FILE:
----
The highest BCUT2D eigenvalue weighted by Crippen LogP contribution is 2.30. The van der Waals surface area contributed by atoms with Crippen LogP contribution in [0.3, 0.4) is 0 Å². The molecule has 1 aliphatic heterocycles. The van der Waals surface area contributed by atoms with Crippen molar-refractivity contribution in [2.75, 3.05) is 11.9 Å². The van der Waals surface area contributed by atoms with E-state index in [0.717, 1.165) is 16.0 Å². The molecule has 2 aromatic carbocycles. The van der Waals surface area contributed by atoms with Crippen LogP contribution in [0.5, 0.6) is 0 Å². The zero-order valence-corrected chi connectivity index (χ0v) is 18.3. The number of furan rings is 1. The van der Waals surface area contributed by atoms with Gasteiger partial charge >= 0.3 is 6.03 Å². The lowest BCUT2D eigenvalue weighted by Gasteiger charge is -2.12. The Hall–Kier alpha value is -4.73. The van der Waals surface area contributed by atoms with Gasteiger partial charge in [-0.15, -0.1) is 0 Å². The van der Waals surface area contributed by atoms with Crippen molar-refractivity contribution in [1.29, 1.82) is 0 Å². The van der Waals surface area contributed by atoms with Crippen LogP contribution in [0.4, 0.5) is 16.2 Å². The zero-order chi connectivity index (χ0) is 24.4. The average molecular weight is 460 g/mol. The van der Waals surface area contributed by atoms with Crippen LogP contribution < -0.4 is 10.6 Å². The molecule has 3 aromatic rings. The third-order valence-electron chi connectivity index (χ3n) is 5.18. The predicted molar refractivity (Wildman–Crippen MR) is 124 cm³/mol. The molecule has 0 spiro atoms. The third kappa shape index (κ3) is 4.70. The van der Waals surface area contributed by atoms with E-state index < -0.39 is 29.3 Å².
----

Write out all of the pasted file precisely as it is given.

The highest BCUT2D eigenvalue weighted by Crippen LogP contribution is 2.30. The van der Waals surface area contributed by atoms with Crippen LogP contribution in [0.3, 0.4) is 0 Å². The molecule has 1 aliphatic heterocycles. The van der Waals surface area contributed by atoms with Crippen molar-refractivity contribution in [2.75, 3.05) is 11.9 Å². The van der Waals surface area contributed by atoms with E-state index in [0.717, 1.165) is 16.0 Å². The molecule has 2 aromatic carbocycles. The van der Waals surface area contributed by atoms with Crippen LogP contribution in [0.5, 0.6) is 0 Å². The zero-order valence-corrected chi connectivity index (χ0v) is 18.3. The number of furan rings is 1. The van der Waals surface area contributed by atoms with Gasteiger partial charge >= 0.3 is 6.03 Å². The lowest BCUT2D eigenvalue weighted by Gasteiger charge is -2.12. The Hall–Kier alpha value is -4.73. The van der Waals surface area contributed by atoms with Gasteiger partial charge in [-0.15, -0.1) is 0 Å². The van der Waals surface area contributed by atoms with Crippen molar-refractivity contribution in [1.29, 1.82) is 0 Å². The van der Waals surface area contributed by atoms with Crippen LogP contribution in [0.4, 0.5) is 16.2 Å². The zero-order chi connectivity index (χ0) is 24.4. The average molecular weight is 460 g/mol. The van der Waals surface area contributed by atoms with Crippen LogP contribution < -0.4 is 10.6 Å². The molecule has 3 aromatic rings. The third-order valence-electron chi connectivity index (χ3n) is 5.18. The predicted molar refractivity (Wildman–Crippen MR) is 124 cm³/mol. The molecule has 0 spiro atoms. The third kappa shape index (κ3) is 4.70. The van der Waals surface area contributed by atoms with E-state index < -0.39 is 29.3 Å².